As drillers slowly return to the Gulf of Mexico after BP's (NYSE: BP) Macondo well blowout last year, companies such as Hercules Offshore (Nasdaq: HERO) will likely benefit from the region's turnaround.

Offshore drilling companies operating in and around the Gulf and its vicinity obviously took a beating after BP's big spill. But clever management plans for the future, and takes action instead of dwelling on misfortunes -- and I think Hercules has done exactly that.

Solid strategy
Hercules has recently expanded, acquiring 20 jackup rigs and related assets for $105 million from Seahawk Drilling. According to Chief Executive John Rynd, these purchases will help the company capitalize on an increasingly friendly climate for Gulf drilling. E&P giant and major Gulf player Chevron (NYSE: CVX) provided 17% of its total revenue last year, and Hercules wants to further strengthen its position in the region.

Management has also turned eager eyes beyond the Gulf, as the global offshore drilling market begins to recover from its own post-2009 slowdown. High global oil prices have encouraged the company to shift its focus toward deeper waters, especially in the Middle East and Africa. In fact, 34% of Hercules' 2010 revenue came from India's Oil and Gas Corporation. and Saudi Arabia's Saudi Aramco.

Recent numbers
Hercules has turned itself around in the last 12 months. Earnings before interest, taxes, depreciation, and amortization (EBITDA) -- a metric I believe reflects its core operations' true performance -- improved to $182 million, up 79% since 2009's slowdown.

Free cash flow rose to $176 million, further piquing my interest in Hercules's fundamentals. That free cash's quality also looks good, with depreciation of assets contributing a major chunk.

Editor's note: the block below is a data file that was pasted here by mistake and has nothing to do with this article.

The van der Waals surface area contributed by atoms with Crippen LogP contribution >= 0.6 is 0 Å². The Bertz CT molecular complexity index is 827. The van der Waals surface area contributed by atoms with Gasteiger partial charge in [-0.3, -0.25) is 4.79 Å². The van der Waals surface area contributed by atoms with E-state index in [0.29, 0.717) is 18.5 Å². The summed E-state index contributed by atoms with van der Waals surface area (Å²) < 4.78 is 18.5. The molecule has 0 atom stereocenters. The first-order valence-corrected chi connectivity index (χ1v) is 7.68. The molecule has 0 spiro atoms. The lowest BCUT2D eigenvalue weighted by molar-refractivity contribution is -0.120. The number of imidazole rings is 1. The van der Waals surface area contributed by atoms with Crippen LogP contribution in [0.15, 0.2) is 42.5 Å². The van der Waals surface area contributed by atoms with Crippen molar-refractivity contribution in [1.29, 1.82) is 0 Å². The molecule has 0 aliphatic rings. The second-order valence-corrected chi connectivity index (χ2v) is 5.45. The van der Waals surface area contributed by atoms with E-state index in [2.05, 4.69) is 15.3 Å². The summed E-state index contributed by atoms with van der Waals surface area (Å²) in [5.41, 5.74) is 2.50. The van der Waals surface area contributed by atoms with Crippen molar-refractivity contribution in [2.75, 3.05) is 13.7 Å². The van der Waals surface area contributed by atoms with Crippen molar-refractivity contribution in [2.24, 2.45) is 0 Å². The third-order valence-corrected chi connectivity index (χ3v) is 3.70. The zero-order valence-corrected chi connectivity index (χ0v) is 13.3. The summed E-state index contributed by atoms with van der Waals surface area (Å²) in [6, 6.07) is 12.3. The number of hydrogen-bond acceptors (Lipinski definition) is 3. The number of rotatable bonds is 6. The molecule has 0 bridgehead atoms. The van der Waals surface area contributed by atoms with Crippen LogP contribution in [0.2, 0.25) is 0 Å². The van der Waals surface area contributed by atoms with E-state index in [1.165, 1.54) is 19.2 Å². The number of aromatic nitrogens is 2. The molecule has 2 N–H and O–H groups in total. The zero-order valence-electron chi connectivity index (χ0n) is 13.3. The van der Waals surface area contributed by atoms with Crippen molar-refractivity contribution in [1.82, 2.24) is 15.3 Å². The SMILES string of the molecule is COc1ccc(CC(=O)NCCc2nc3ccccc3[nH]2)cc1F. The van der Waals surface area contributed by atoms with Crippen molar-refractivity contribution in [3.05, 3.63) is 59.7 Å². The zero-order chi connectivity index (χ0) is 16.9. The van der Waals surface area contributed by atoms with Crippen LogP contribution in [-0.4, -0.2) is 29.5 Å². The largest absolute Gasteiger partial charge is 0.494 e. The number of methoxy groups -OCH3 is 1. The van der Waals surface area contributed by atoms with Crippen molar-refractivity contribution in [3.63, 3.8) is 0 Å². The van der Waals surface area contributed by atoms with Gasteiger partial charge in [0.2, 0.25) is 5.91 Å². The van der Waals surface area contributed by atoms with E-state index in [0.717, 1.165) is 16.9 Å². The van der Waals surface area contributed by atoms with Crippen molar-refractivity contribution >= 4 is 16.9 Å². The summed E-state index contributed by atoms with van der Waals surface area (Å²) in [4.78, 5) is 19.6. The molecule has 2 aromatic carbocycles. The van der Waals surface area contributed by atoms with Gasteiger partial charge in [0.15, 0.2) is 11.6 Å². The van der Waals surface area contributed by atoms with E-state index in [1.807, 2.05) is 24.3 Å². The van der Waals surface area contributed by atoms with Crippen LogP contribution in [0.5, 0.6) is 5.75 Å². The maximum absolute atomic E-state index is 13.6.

The company has a price-to-book value of 0.9, compared to Diamond Offshore's (NYSE: DO) 2.8, Vantage Drilling's (AMEX: VTG) 0.7, and Transocean's (NYSE: RIG) 1.9. Hercules also sports a total enterprise value-to-free cash flow ratio of 11.3, while Diamond's and Transocean's stand at 9.3 and 13.1, respectively.

In short, Hercules' assets appear generally undervalued compared to its peers', and the overall market seems to ignore the drilling industry's tremendous growth potential.

Foolish bottom line
Global offshore drilling expenditure could grow to $64.2 billion in 2011, thanks to investments in the Asia-Pacific region. I believe this growth has just begun, and given its solid management and promising direction, I think Hercules definitely looks like a buy. It will only be a matter of time before Mr. Market factors in its advantages and sends the stock soaring.

Fool contributor Isac Simon does not own shares of any of the companies mentioned in this article. The Motley Fool owns shares of Diamond Offshore Drilling and Transocean. Motley Fool newsletter services have recommended buying shares of Chevron. Try any of our Foolish newsletter services free for 30 days. We Fools may not all hold the same opinions, but we all believe that considering a diverse range of insights makes us better investors. The Motley Fool has a disclosure policy.